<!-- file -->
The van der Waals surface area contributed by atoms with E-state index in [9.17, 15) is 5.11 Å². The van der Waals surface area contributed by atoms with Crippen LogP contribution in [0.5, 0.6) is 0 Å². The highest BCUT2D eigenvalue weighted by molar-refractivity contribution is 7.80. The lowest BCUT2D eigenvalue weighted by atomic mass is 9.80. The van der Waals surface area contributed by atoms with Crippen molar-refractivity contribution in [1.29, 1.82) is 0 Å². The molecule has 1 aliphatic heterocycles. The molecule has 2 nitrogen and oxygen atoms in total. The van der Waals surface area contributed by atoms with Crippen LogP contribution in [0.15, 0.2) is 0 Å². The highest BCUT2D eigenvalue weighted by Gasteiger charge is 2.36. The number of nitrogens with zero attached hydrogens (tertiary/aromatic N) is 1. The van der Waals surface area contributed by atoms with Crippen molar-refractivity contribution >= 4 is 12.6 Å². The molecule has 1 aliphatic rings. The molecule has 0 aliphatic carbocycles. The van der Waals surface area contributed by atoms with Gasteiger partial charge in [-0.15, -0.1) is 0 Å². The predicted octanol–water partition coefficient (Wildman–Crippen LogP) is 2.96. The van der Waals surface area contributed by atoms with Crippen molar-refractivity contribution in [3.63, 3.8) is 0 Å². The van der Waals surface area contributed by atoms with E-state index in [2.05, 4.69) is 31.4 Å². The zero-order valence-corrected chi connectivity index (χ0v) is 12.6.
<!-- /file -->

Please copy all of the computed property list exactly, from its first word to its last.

The van der Waals surface area contributed by atoms with E-state index in [9.17, 15) is 5.11 Å². The van der Waals surface area contributed by atoms with Crippen LogP contribution in [0.5, 0.6) is 0 Å². The highest BCUT2D eigenvalue weighted by molar-refractivity contribution is 7.80. The lowest BCUT2D eigenvalue weighted by atomic mass is 9.80. The van der Waals surface area contributed by atoms with Crippen molar-refractivity contribution in [1.29, 1.82) is 0 Å². The molecule has 1 aliphatic heterocycles. The molecule has 2 nitrogen and oxygen atoms in total. The van der Waals surface area contributed by atoms with Crippen LogP contribution in [0.15, 0.2) is 0 Å². The highest BCUT2D eigenvalue weighted by Gasteiger charge is 2.36. The number of nitrogens with zero attached hydrogens (tertiary/aromatic N) is 1. The van der Waals surface area contributed by atoms with Crippen molar-refractivity contribution >= 4 is 12.6 Å². The molecule has 1 aliphatic rings. The molecule has 0 aliphatic carbocycles. The van der Waals surface area contributed by atoms with Gasteiger partial charge in [-0.15, -0.1) is 0 Å². The predicted octanol–water partition coefficient (Wildman–Crippen LogP) is 2.96. The van der Waals surface area contributed by atoms with Crippen molar-refractivity contribution in [3.63, 3.8) is 0 Å². The van der Waals surface area contributed by atoms with E-state index in [2.05, 4.69) is 31.4 Å². The zero-order valence-corrected chi connectivity index (χ0v) is 12.6.